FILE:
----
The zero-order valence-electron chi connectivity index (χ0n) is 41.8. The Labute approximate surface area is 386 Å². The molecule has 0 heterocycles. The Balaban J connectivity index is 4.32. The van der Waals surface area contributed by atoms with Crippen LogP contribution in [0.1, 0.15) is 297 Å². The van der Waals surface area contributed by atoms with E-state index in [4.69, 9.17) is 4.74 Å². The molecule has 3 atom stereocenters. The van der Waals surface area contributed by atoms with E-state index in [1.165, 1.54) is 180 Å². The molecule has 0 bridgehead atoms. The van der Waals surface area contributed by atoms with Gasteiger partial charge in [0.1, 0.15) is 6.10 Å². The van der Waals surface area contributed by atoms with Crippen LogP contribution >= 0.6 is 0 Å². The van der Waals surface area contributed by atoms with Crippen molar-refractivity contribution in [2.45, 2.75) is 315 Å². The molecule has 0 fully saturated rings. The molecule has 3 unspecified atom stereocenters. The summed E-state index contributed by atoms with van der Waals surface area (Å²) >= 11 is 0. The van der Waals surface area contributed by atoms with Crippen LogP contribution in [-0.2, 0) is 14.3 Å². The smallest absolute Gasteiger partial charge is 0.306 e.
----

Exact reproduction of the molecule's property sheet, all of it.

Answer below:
The zero-order valence-electron chi connectivity index (χ0n) is 41.8. The Labute approximate surface area is 386 Å². The molecule has 0 heterocycles. The Balaban J connectivity index is 4.32. The van der Waals surface area contributed by atoms with Crippen LogP contribution in [0.1, 0.15) is 297 Å². The van der Waals surface area contributed by atoms with E-state index in [4.69, 9.17) is 4.74 Å². The molecule has 3 atom stereocenters. The van der Waals surface area contributed by atoms with E-state index in [1.165, 1.54) is 180 Å². The molecule has 0 bridgehead atoms. The van der Waals surface area contributed by atoms with Gasteiger partial charge in [0.1, 0.15) is 6.10 Å². The van der Waals surface area contributed by atoms with Crippen LogP contribution >= 0.6 is 0 Å². The van der Waals surface area contributed by atoms with Crippen molar-refractivity contribution in [2.45, 2.75) is 315 Å². The molecule has 0 fully saturated rings. The molecule has 3 unspecified atom stereocenters. The summed E-state index contributed by atoms with van der Waals surface area (Å²) >= 11 is 0. The van der Waals surface area contributed by atoms with Crippen LogP contribution in [-0.2, 0) is 14.3 Å². The smallest absolute Gasteiger partial charge is 0.306 e.